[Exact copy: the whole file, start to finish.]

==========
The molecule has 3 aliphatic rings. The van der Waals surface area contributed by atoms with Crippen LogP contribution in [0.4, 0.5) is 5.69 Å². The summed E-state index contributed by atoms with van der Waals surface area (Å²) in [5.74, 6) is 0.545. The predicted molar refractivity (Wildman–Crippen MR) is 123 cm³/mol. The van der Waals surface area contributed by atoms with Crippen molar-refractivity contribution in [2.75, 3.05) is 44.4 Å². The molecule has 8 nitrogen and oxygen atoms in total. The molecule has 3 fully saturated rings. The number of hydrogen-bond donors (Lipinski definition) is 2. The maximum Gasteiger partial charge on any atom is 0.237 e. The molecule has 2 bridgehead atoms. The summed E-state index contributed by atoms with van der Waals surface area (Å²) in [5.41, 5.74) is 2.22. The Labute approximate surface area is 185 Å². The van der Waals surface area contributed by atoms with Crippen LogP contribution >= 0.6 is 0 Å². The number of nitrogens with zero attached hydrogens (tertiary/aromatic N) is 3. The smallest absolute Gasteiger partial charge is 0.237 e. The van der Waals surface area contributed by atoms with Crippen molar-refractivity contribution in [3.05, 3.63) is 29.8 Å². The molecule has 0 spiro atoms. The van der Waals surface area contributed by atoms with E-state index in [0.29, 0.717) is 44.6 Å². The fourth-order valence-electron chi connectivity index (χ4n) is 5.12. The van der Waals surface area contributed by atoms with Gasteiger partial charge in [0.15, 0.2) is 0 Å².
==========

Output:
The molecule has 3 aliphatic rings. The van der Waals surface area contributed by atoms with Crippen LogP contribution in [0.4, 0.5) is 5.69 Å². The summed E-state index contributed by atoms with van der Waals surface area (Å²) in [5.74, 6) is 0.545. The predicted molar refractivity (Wildman–Crippen MR) is 123 cm³/mol. The van der Waals surface area contributed by atoms with Crippen molar-refractivity contribution in [2.75, 3.05) is 44.4 Å². The molecule has 8 nitrogen and oxygen atoms in total. The molecule has 3 fully saturated rings. The number of hydrogen-bond donors (Lipinski definition) is 2. The maximum Gasteiger partial charge on any atom is 0.237 e. The molecule has 2 bridgehead atoms. The summed E-state index contributed by atoms with van der Waals surface area (Å²) in [5.41, 5.74) is 2.22. The Labute approximate surface area is 185 Å². The van der Waals surface area contributed by atoms with Crippen LogP contribution >= 0.6 is 0 Å². The number of nitrogens with zero attached hydrogens (tertiary/aromatic N) is 3. The smallest absolute Gasteiger partial charge is 0.237 e. The van der Waals surface area contributed by atoms with Crippen molar-refractivity contribution in [3.05, 3.63) is 29.8 Å². The molecule has 0 spiro atoms. The van der Waals surface area contributed by atoms with E-state index in [0.29, 0.717) is 44.6 Å². The fourth-order valence-electron chi connectivity index (χ4n) is 5.12. The van der Waals surface area contributed by atoms with Gasteiger partial charge in [0.15, 0.2) is 0 Å².